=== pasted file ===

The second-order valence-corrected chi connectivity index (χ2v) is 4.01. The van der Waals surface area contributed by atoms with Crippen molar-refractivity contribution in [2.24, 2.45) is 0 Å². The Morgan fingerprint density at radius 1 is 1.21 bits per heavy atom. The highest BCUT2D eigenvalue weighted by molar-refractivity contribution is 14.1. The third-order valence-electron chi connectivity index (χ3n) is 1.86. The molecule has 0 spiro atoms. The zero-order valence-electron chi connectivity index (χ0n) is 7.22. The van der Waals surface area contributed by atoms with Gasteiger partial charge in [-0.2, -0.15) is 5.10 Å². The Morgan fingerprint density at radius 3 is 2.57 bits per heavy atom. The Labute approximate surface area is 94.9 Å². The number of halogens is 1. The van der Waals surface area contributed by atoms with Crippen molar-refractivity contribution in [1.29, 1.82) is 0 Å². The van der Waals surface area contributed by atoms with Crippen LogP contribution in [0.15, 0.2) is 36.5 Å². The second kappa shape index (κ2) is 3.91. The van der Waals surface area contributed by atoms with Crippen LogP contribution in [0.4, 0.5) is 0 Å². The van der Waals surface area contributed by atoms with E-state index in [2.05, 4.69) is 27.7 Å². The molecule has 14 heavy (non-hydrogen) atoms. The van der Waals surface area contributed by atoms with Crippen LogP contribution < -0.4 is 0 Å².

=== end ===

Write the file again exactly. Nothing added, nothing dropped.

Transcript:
The second-order valence-corrected chi connectivity index (χ2v) is 4.01. The van der Waals surface area contributed by atoms with Crippen molar-refractivity contribution in [2.24, 2.45) is 0 Å². The Morgan fingerprint density at radius 1 is 1.21 bits per heavy atom. The highest BCUT2D eigenvalue weighted by molar-refractivity contribution is 14.1. The third-order valence-electron chi connectivity index (χ3n) is 1.86. The molecule has 0 spiro atoms. The zero-order valence-electron chi connectivity index (χ0n) is 7.22. The van der Waals surface area contributed by atoms with Gasteiger partial charge in [-0.2, -0.15) is 5.10 Å². The Morgan fingerprint density at radius 3 is 2.57 bits per heavy atom. The Labute approximate surface area is 94.9 Å². The number of halogens is 1. The van der Waals surface area contributed by atoms with Crippen molar-refractivity contribution in [1.29, 1.82) is 0 Å². The van der Waals surface area contributed by atoms with Crippen LogP contribution in [0.15, 0.2) is 36.5 Å². The second kappa shape index (κ2) is 3.91. The van der Waals surface area contributed by atoms with Crippen LogP contribution in [0.4, 0.5) is 0 Å². The van der Waals surface area contributed by atoms with E-state index in [2.05, 4.69) is 27.7 Å². The molecule has 14 heavy (non-hydrogen) atoms. The van der Waals surface area contributed by atoms with Crippen LogP contribution < -0.4 is 0 Å².